If you grow apples, cherries, kiwifruit, mulberries, nectarines, peaches, pears, plums, or walnuts, you need to know about bacterial blight.
Bacterial blight is not the same thing as common bacterial blight, which attacks legumes. To make matters worse, many people call another bean variety of blight ‘bacterial blight’. I know, it gets confusing. Let’s see if we can clarify some of this.
The cause of bacterial blight
Bacterial blight, also known as blossom blight or shoot blight, is caused by a bacterium called Pseudomonas syringae. There are over 50 different strains of this bacteria that cause plant disease. Common examples include bacterial canker, bacterial speck, citrus blast, and halo blight. Pseudomonas syringae is commonly found on the exterior surfaces of healthy plants. It is only when bacteria get inside, through wounds or natural openings, that the trouble starts.
Bacterial blight symptoms
Like the other diseases caused by this pathogen, the first symptom is water-soaked areas on leaves. These areas turn brown and mushy and often have yellow halos. If these spots occur early in a leaf’s development, leaf curling and twisting may also occur. Leaves may also start dying from the outer edge, with the infection moving inward toward the center. Twigs may exhibit black streaks, and it is common for infected blossoms, branch tips, and leaves to die. If infected twigs develop a shepherd’s crook shape, it’s probably fireblight.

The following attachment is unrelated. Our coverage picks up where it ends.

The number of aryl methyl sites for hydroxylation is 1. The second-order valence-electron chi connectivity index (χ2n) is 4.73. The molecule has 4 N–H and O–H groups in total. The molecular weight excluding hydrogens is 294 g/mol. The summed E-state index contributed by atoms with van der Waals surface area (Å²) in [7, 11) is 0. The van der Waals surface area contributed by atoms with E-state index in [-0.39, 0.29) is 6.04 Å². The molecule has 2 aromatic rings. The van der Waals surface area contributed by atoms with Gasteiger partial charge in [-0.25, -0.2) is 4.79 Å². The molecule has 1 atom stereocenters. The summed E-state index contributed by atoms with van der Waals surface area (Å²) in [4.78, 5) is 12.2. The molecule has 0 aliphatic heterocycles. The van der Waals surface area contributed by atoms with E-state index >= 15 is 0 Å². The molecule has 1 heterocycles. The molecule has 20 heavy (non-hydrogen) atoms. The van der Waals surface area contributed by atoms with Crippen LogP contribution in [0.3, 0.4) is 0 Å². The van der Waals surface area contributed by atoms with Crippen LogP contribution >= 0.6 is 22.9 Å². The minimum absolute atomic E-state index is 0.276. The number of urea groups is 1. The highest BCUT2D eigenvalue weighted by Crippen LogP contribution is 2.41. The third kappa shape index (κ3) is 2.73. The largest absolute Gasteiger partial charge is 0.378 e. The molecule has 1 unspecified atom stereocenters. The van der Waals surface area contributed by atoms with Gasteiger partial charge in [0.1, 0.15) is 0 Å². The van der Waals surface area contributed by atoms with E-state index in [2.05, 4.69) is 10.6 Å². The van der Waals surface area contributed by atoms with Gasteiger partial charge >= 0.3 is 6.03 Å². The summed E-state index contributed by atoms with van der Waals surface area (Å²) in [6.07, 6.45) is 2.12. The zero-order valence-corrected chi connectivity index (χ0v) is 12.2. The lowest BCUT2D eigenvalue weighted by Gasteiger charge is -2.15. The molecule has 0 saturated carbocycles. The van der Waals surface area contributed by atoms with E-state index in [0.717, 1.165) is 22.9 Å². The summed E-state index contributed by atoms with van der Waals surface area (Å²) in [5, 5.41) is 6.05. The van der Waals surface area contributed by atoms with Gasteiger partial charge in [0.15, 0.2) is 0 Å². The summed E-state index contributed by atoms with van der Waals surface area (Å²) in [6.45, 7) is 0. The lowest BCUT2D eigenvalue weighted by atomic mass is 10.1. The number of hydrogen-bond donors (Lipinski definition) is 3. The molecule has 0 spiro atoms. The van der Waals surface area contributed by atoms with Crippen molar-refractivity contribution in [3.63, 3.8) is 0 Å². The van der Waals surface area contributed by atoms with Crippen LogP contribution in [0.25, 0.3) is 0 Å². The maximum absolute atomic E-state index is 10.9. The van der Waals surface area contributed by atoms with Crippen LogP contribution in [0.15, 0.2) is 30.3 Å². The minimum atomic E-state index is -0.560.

Managing bacterial blight
Pseudomonas syringae is most commonly spread by wind and rain. Insects and your garden tools can also be part of the problem. You have to assume that the disease is present. These bacteria can survive in diseased plants, infected plant debris, and soil.
Once a plant is infected, you can try to save it by trimming 10 to 12 inches below infected areas, making sure to disinfect your pruners between each cut. You can dip them in a 10% bleach solution for 30 seconds, though bleach is hard on tools. You can also use bathroom cleaner or other spray disinfectants that contain at least 70% alcohol. Just be sure to give it a few minutes to work before making another cut. Infected plant material should be bagged and thrown in the trash right away.
Prevention is easier. To prevent bacterial blight from taking hold in your landscape, use these tips:
Fixed copper sprays may also help.
You can grow a surprising amount of food in your own yard. Ask me how!
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